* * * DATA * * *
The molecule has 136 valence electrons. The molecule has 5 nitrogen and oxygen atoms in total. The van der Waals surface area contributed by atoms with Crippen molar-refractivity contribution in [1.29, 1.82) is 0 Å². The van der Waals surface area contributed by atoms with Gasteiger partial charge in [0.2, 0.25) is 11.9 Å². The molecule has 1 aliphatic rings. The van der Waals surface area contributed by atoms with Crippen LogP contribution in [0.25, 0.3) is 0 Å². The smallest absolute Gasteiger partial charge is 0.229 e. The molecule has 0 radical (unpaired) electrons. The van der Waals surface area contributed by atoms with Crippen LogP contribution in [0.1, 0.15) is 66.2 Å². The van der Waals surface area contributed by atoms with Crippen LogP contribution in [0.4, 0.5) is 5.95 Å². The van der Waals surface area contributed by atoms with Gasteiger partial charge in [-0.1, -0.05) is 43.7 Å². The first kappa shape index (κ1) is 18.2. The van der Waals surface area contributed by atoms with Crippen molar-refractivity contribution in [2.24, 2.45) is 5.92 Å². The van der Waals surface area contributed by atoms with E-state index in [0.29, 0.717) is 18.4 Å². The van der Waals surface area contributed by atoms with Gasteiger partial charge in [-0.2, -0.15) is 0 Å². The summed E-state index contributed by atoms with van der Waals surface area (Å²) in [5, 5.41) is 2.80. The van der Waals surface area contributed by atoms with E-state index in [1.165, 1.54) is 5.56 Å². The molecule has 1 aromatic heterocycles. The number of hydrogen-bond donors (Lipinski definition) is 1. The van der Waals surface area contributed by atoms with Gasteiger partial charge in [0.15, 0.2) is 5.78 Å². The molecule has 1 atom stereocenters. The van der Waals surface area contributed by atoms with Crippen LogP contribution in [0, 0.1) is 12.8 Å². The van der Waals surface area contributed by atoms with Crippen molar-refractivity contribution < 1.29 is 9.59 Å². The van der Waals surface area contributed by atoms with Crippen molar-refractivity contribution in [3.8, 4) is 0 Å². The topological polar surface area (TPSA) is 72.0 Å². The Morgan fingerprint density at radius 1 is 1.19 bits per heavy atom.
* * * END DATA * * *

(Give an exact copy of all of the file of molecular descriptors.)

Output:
The molecule has 136 valence electrons. The molecule has 5 nitrogen and oxygen atoms in total. The van der Waals surface area contributed by atoms with Crippen molar-refractivity contribution in [1.29, 1.82) is 0 Å². The van der Waals surface area contributed by atoms with Gasteiger partial charge in [0.2, 0.25) is 11.9 Å². The molecule has 1 aliphatic rings. The van der Waals surface area contributed by atoms with Crippen LogP contribution in [0.25, 0.3) is 0 Å². The smallest absolute Gasteiger partial charge is 0.229 e. The molecule has 0 radical (unpaired) electrons. The van der Waals surface area contributed by atoms with Crippen LogP contribution in [0.1, 0.15) is 66.2 Å². The van der Waals surface area contributed by atoms with Crippen LogP contribution in [0.4, 0.5) is 5.95 Å². The van der Waals surface area contributed by atoms with Gasteiger partial charge in [-0.1, -0.05) is 43.7 Å². The first kappa shape index (κ1) is 18.2. The van der Waals surface area contributed by atoms with Crippen molar-refractivity contribution in [2.24, 2.45) is 5.92 Å². The van der Waals surface area contributed by atoms with E-state index in [0.29, 0.717) is 18.4 Å². The van der Waals surface area contributed by atoms with Gasteiger partial charge in [-0.2, -0.15) is 0 Å². The summed E-state index contributed by atoms with van der Waals surface area (Å²) in [5, 5.41) is 2.80. The van der Waals surface area contributed by atoms with E-state index in [1.165, 1.54) is 5.56 Å². The molecule has 1 aromatic heterocycles. The number of hydrogen-bond donors (Lipinski definition) is 1. The van der Waals surface area contributed by atoms with Gasteiger partial charge in [0.15, 0.2) is 5.78 Å². The molecule has 1 atom stereocenters. The van der Waals surface area contributed by atoms with Crippen LogP contribution in [0, 0.1) is 12.8 Å². The van der Waals surface area contributed by atoms with Crippen molar-refractivity contribution < 1.29 is 9.59 Å². The van der Waals surface area contributed by atoms with Crippen molar-refractivity contribution in [3.8, 4) is 0 Å². The topological polar surface area (TPSA) is 72.0 Å². The Morgan fingerprint density at radius 1 is 1.19 bits per heavy atom.